What’s New on Campus?

Courtesy: Green Dot. The Green Dot program is one of the new additions to DelVal’s campus.

Aug 30, 2018

Students arriving at Delaware Valley University will notice some positive new additions to campus this fall. Here’s what new: 

The Green Dot Campaign
The Green Dot campaign is aimed at stopping sexual assault, harassment and domestic violence through bystander intervention. The program teaches that “no one has to do everything, but everyone can do something.” 

A green dot is a small, single moment in time when someone chooses through words or actions to reduce the likelihood of another incident of power-based personal violence from occurring. The program focuses on the combined impact of many individuals taking small, positive steps together. A green dot can be anything from attending an overview talk on bystander intervention to hanging an educational poster in a residence hall. 
The program teaches that a simple, small, individual choice at any given moment can have a positive impact on campus culture. The program has already started doing overview talks with faculty and staff. The next step will be to provide training for groups of student leaders on campus who will help to engage students in the program and support the campus education and action events. Student training sessions will be held in January with a full campus launch coming in the spring. To learn more about the program, please visit or email

First-Year Peer Mentor Program
To advance student success, the University is now offering a new peer mentor program for first-year students. Through the First-Year Peer Mentor Program, student mentors will support new students as they navigate their first year at DelVal. Mentors will provide mentees with academic, social and personal encouragement under the guidance of a DelVal Experience Instructor. Assisting mentees with college transition challenges and resource referral, mentors will be responsible for a small group of student mentees within each DelVal Experience course section. All new students are required to take the DelVal Experience course as part of the University’s Experience360 Program. Mentors will also communicate outside of class and attend campus events and activities with mentees. The program, which ties into the Experience360 Program, is designed to help new students adjust to campus while giving upperclassmen a chance to hone their leadership skills.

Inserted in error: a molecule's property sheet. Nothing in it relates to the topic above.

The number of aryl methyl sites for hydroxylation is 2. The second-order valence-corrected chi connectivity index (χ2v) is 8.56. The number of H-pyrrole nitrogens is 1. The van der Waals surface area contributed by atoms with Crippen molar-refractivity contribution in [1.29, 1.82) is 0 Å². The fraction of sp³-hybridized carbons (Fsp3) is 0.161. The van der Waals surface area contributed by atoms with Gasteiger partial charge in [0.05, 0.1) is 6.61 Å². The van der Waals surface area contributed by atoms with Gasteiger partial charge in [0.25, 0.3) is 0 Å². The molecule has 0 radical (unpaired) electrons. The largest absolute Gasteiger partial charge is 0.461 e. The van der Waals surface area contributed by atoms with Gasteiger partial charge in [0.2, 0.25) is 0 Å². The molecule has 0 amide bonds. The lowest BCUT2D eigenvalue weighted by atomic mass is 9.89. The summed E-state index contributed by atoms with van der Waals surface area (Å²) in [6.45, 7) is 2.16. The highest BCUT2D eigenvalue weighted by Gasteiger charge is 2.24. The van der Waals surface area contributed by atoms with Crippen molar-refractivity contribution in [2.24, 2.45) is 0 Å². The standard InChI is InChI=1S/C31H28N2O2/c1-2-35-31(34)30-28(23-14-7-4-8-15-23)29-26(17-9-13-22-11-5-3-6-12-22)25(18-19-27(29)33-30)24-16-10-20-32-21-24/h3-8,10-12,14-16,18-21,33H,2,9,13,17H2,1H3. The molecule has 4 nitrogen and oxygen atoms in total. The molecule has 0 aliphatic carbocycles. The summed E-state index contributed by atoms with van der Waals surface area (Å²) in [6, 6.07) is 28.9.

“I chose to be a peer mentor because the transition to college can be a challenge for first-year students, and I wanted to help guide them on the path to success,” said Jonathan Lance ’19, a media and communication student who is mentoring new students. “I'm looking forward to engaging with the students and giving them advice I wish I had when I was a freshman.”

Plant Breeding Garden
This summer, DelVal started a new plant breeding garden on campus that adds educational value for students across a variety of disciplines. Assistant Professor of Plant Science Dr. Sarah Dohle hopes to use the garden to develop some improved vegetables. The garden is 100 feet by 25 feet and contains six butternut squash varieties, 20 bean varieties, 35 pepper varieties and 10 potato varieties. The garden will provide student research opportunities as well as a chance for classes from a variety of majors to include additional hands-on learning activities. 

Elizabeth Patchell ’19, who is working with peppers, and Stephen Bond ’19, who is working with squash, have both made successful crosses in the field. The plant science department will advance a generation in the greenhouse this winter and plant the diverse offspring in the field during the next growing season.

“We are trying to figure out what varieties grow well here and make crosses between those that grow great and those that are exotic and delicious,” said Dr. Dohle. “Students have already come over to practice plant crosses and ask questions about botany, breeding and genetics.”